blizzard.jpgWe’ve had such a dry dry winter here in Colorado Springs (not really a rare thing). At this point, if it were an “average” snow season, we would have had about 35 inches of snow. We’ve actually had about 15 inches. (The utility company happily points out that we won’t have worry about water restrictions though. The mountains and points west have had plenty of snow, and that’s where get our drinking and irrigation water.)

But early last week, the weather forecasters starting predicting a blizzard for later in the week. Each day the forecasts got stronger, and they pinpointed Thursday for the big event. Everyone started getting excited, and the coming blizzard was the talk of the town for days. Finally, Thursday morning arrived with blue skies and no snow. Blizzard? Ha! I noticed clouds coming in as I drove to meeting a friend for lunch at about 11:30. We placed our order and sat at our table, and looked out the window. Snowflakes. And they got heavier. The blizzard was arriving.

We truly did have blizzard conditions, which just means lots of wind with the snow, but not necessarily large accumulations. By Friday morning, the snow had mostly stopped. Areas in the northern and western parts of the state had received BIG snow, and even some places out east on the plains. But at my house, four inches. Four inches with a sheet of ice underneath that made the shoveling more difficult. The car was encased in ice with the doors frozen shut.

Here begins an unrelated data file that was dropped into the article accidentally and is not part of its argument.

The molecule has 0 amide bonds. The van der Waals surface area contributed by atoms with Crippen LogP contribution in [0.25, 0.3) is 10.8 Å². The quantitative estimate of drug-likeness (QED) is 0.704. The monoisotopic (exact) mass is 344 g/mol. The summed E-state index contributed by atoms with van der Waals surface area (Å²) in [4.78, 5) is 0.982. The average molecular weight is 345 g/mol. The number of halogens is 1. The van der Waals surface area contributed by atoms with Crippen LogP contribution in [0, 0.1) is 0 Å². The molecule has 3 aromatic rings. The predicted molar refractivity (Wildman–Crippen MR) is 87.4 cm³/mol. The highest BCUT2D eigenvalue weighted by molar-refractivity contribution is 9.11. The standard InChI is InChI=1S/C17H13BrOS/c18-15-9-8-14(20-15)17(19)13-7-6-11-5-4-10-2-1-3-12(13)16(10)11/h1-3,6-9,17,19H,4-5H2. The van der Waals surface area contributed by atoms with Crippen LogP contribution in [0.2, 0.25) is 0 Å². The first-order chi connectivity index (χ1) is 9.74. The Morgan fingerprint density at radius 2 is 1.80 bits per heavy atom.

By Friday afternoon, it was in the 30’s and the sun was out. Much of that snow disappeared. By Saturday afternoon, you would not even have known we’d had a blizzard at all.


Overnight between Thursday and Friday, my thermometer showed we got down to 11.1 degrees. We got close to that overnight from Friday to Saturday as well. Pear trees that had started blooming had their flowers turn brown. Forsythia that was just getting going was stopped in its tracks. And then I thought about my crabapple tree (which you can see in the blizzard photo above). This morning I stepped out to look at the flower buds, and sure enough, many of them look like they were killed by the hard freeze. crabapplefrozen.jpgIn the photo you can see a mix of dark pink and black on them. It used to be we’d lose our crabapple bloom about once every three years. Recently we’ve been spoiled and have counted on a fabulous bloom every year, meaning lots of crabapples for the squirrels to eat so they’d leave my tomatoes alone. It looks like I’ll have to defend my tomatoes this year. I can’t even bear to think about the daffodils that are just in bud right now. I didn’t lose that bloom too, did I?!! If they just had leaves up during those cold temps, they should be fine, but I’m not sure when those buds popped up. Cross your fingers for me!